An employer may not discriminate in employment against or take any adverse employment action against any person because such person (1) has taken an action to enforce a protection afforded any person under this chapter, (2) has testified or otherwise made a statement in or in connection with any proceeding under this chapter, (3) has assisted or otherwise participated in an investigation under this chapter, or (4) has exercised a right provided for in this chapter. The prohibition in this subsection shall apply with respect to a person regardless of whether that person has performed service in the uniformed services.
The language used in § 4311(b) contemplates a situation where a service member’s coworker might face retaliation from the employer for participating in an investigation of a USERRA violation. If the service member’s spouse happens to be a coworker, I would argue that the spouse is protected from retaliation based on the clear language of the statute, as long as the spouse,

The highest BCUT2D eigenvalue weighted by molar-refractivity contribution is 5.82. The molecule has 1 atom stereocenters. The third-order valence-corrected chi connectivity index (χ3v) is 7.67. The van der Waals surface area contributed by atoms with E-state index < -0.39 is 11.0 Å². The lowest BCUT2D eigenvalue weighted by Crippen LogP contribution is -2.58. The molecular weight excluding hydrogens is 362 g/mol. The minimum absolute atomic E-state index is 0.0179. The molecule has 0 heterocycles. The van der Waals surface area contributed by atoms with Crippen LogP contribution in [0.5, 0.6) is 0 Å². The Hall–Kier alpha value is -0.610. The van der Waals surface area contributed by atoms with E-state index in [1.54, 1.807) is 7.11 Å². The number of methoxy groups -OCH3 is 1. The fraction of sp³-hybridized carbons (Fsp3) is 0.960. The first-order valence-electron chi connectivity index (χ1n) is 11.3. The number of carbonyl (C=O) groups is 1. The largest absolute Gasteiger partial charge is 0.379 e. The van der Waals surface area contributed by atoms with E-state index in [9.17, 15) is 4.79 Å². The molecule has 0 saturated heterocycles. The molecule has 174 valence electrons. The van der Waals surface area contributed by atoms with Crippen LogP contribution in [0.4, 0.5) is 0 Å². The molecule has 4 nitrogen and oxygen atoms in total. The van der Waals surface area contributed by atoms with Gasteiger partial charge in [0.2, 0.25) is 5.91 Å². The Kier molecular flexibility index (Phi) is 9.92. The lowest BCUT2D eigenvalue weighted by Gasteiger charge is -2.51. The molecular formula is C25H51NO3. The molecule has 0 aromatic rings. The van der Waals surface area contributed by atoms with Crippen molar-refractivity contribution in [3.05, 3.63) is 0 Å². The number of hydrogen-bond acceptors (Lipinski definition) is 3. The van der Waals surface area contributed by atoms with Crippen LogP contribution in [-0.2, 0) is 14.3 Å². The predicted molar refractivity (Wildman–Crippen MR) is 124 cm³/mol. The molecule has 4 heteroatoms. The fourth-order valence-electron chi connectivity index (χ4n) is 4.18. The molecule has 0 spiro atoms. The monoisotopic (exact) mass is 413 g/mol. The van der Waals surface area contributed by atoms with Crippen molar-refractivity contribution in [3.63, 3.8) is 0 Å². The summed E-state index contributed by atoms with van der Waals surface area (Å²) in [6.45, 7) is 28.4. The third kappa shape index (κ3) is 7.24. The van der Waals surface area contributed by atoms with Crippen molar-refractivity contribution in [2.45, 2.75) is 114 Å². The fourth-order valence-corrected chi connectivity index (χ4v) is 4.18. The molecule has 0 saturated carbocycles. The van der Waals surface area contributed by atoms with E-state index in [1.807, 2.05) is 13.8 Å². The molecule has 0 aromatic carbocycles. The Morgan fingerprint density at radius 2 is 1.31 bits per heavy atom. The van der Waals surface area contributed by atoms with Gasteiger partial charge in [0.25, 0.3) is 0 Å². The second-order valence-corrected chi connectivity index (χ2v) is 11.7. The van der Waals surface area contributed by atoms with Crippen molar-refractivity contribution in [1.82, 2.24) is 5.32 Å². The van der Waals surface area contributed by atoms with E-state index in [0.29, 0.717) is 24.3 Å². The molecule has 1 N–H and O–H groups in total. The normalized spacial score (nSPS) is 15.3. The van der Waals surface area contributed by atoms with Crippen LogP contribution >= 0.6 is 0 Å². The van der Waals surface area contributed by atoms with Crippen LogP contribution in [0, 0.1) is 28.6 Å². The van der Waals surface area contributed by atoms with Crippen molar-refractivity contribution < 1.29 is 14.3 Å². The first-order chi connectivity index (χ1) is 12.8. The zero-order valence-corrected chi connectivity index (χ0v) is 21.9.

has taken an action to enforce a protection afforded any person under this chapter, (2) has testified or otherwise made a statement in or in connection with any proceeding under this chapter, (3) has assisted or otherwise participated in an investigation under this chapter, or (4) has exercised a right provided for in this chapter.
But what if the service member’s spouse works for the same employer, but has not engaged in any of the actions described by § 4311(b)? What then? I would argue that given the broad interpretation that USERRA is supposed to be given by the courts, the spouse/coworker should still be protected against employer retaliation. “[B]oth USERRA and its predecessor statutes are to be liberally construed for the benefit of those who left private life to serve their country.” Duarte v. Agilent Technologies, Inc., 366 F.Supp.2d 1039, 1045 (D. Colo. 2005) (emphasis added). This is where the case of Thompson v. North American Stainless comes into play.